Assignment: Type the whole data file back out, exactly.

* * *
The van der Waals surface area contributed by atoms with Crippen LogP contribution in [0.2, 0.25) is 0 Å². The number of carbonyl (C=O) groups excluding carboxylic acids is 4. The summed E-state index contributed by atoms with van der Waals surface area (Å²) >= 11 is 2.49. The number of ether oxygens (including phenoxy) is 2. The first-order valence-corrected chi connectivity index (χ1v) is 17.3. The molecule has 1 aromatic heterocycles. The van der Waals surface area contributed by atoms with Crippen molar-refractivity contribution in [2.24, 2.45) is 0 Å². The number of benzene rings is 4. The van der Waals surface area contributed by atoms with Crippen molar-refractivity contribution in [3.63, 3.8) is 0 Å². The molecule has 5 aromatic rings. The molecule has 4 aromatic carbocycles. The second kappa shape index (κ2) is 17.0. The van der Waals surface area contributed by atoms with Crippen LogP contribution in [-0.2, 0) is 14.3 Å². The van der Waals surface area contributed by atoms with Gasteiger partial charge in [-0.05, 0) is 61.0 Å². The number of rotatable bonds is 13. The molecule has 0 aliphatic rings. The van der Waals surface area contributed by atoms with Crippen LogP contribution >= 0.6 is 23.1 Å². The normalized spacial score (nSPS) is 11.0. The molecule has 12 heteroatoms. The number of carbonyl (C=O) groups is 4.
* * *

The van der Waals surface area contributed by atoms with Crippen LogP contribution in [0.2, 0.25) is 0 Å². The number of carbonyl (C=O) groups excluding carboxylic acids is 4. The summed E-state index contributed by atoms with van der Waals surface area (Å²) >= 11 is 2.49. The number of ether oxygens (including phenoxy) is 2. The first-order valence-corrected chi connectivity index (χ1v) is 17.3. The molecule has 1 aromatic heterocycles. The van der Waals surface area contributed by atoms with Crippen molar-refractivity contribution in [2.24, 2.45) is 0 Å². The number of benzene rings is 4. The van der Waals surface area contributed by atoms with Crippen molar-refractivity contribution in [3.63, 3.8) is 0 Å². The molecule has 5 aromatic rings. The molecule has 4 aromatic carbocycles. The second kappa shape index (κ2) is 17.0. The van der Waals surface area contributed by atoms with Crippen LogP contribution in [-0.2, 0) is 14.3 Å². The van der Waals surface area contributed by atoms with Gasteiger partial charge in [-0.05, 0) is 61.0 Å². The number of rotatable bonds is 13. The molecule has 0 aliphatic rings. The van der Waals surface area contributed by atoms with Crippen LogP contribution >= 0.6 is 23.1 Å². The normalized spacial score (nSPS) is 11.0. The molecule has 12 heteroatoms. The number of carbonyl (C=O) groups is 4.